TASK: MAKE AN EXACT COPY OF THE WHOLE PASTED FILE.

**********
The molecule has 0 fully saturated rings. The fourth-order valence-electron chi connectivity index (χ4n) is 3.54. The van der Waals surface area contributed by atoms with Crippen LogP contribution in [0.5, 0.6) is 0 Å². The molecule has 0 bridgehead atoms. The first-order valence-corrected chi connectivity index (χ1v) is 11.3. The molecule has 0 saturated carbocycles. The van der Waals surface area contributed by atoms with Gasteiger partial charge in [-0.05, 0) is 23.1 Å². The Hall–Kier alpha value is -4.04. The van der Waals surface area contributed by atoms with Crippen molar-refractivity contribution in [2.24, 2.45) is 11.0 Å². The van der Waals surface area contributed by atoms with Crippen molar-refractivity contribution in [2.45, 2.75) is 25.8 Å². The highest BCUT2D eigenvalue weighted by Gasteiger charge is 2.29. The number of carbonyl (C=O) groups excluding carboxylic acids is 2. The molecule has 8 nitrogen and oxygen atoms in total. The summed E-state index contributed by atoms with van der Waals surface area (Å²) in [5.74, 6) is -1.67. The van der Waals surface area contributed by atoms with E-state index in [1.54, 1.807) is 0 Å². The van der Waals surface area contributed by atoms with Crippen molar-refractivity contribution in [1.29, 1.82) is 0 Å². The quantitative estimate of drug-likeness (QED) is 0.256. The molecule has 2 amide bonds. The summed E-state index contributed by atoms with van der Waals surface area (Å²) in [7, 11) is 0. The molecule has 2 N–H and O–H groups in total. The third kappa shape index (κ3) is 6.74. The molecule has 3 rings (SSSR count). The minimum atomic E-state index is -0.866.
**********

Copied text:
The molecule has 0 fully saturated rings. The fourth-order valence-electron chi connectivity index (χ4n) is 3.54. The van der Waals surface area contributed by atoms with Crippen LogP contribution in [0.5, 0.6) is 0 Å². The molecule has 0 bridgehead atoms. The first-order valence-corrected chi connectivity index (χ1v) is 11.3. The molecule has 0 saturated carbocycles. The van der Waals surface area contributed by atoms with Gasteiger partial charge in [-0.05, 0) is 23.1 Å². The Hall–Kier alpha value is -4.04. The van der Waals surface area contributed by atoms with Crippen molar-refractivity contribution in [2.24, 2.45) is 11.0 Å². The van der Waals surface area contributed by atoms with Crippen molar-refractivity contribution in [2.45, 2.75) is 25.8 Å². The highest BCUT2D eigenvalue weighted by Gasteiger charge is 2.29. The number of carbonyl (C=O) groups excluding carboxylic acids is 2. The molecule has 8 nitrogen and oxygen atoms in total. The summed E-state index contributed by atoms with van der Waals surface area (Å²) in [5.74, 6) is -1.67. The van der Waals surface area contributed by atoms with E-state index in [1.54, 1.807) is 0 Å². The van der Waals surface area contributed by atoms with Crippen molar-refractivity contribution in [1.29, 1.82) is 0 Å². The quantitative estimate of drug-likeness (QED) is 0.256. The molecule has 2 amide bonds. The summed E-state index contributed by atoms with van der Waals surface area (Å²) in [7, 11) is 0. The molecule has 2 N–H and O–H groups in total. The third kappa shape index (κ3) is 6.74. The molecule has 3 rings (SSSR count). The minimum atomic E-state index is -0.866.